Wednesday, July 16, 2014

Doing what you know

The advent of a significant Ukrainian advance in the Donbas has opened up scads of poorly informed speculation in the Western press. The fact remains that Russia has increased its direct involvement in the conflict, not reduced it. The so-called "rebels" are Russian led, Russian equipped and indeed much of the military personnel is Russian too. The Ukrainian-Russian border is being held open on the Russian side in order to permit the transit of large amounts of heavy weapons to the puppet army that Putin claims to deny all knowledge of.

This is a flagrant violation of international law- it is an act of war against a sovereign nation in the same way that Iraq's war against Kuwait was in 1990. Permitting this outrage to continue is extremely dangerous. 

Russia is a mafia state led by murderous criminals and their contempt for law, both domestic and international is a threat to global peace and security, not merely the health and prosperity of Ukraine. Russia is an extremely hostile power and has aggressive designs in other places, apart from Ukraine. How that aggression is channeled and contained will be the critical question over the next couple of years.

Yet the fact is that Putin's aggression is being driven by simple panic. The domestic economy, already weak has taken a substantial turn for the worse as the folly of Putin's decision to build Russia as a Petro-state is exposed by the shale gas revolution. For all the bombast of "Gazprom to be worth a Trillion Dollars" hype of a few years ago, we can now see that Gazprom is in fact in increasing financial difficulty, while small entrepreneurs that might have been the seed corn for the future have been destroyed and as many as three million Russians have fled the cranky authoritarianism of Putin.

The fact is, as many Russians now say privately, Putin is now trapped by his own system. He only trusts a small circle of informants- and they simply tell him what he wants to hear. Poll after poll shows Russia is now increasingly disliked across the planet, but in the Putinist bubble, it has, apparently, never been more respected. The economy is being mauled by the breakdown in confidence caused by Russian aggression, but in the gilded Kremlin of late stage Putinism, the crisis has yet to break.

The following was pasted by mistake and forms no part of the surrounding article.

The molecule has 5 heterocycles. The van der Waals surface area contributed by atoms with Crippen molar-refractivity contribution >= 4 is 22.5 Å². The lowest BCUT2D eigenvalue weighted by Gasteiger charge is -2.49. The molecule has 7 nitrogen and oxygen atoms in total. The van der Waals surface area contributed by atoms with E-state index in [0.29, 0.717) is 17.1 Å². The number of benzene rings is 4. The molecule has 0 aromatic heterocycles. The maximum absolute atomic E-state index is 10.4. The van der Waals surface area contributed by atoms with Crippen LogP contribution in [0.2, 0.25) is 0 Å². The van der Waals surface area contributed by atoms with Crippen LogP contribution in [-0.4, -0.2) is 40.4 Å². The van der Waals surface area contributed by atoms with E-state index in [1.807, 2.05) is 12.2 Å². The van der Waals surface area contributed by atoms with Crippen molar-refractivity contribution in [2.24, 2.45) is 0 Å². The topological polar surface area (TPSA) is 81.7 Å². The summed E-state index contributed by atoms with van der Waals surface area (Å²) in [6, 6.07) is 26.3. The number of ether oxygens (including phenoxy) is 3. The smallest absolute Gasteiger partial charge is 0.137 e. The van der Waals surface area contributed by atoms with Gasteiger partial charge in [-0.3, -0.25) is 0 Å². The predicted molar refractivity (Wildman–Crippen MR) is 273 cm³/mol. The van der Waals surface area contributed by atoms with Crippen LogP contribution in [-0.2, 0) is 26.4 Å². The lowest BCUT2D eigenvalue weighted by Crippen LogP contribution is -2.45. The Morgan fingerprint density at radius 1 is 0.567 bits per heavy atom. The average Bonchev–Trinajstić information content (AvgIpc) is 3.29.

"When you don't know what to do, you do what you know"- and Putin's crushing of civil liberties and total subversion of the economy for the greed of his cronies is pushing Russia to the brink of crack-up. The voices of Russian dissent, cowed and stilled in public, are growing more angry in private. The talk around the Russian kitchen tables is sullen and bitter.

The death of Valeriya Novodvorskaya one of the bravest and most uncompromising dissidents both of the Soviet and the Putinist system reminds us that there are many who do not share the Fascist contempt for the individual that lies at the dark heart of Vladimir Putin's system of cronyism. A moral renewal is still awaited- even nearly a century after the criminal Lenin seized power, his legacy remains as abject and as poisonous as ever.

The attack on Ukraine is a turning point, but it is not likely to lead on to fortune. Rather the crushing of dissent is more likely to increase social pressure to the point where Moscow too, could be facing its own Maidan. Whether that happens this year or next or in two years time, is an open question, but 61 year old Putin is only two years off the Russian male life expectancy now, and even if he lacks the vices that cause such a low life expectancy, he is already a distant and solitary figure to many younger Russians. The national conversation is already moving on, and the frustration of the young urbanites is already moving towards contempt. Yes, it is true that the large mass of provincial and rural Russia still looks towards the "Little Father", the Republican Czar, but ultimate power and control rests in Moscow and St. Petersburg- and here, there are many who are already very unhappy indeed.   

 

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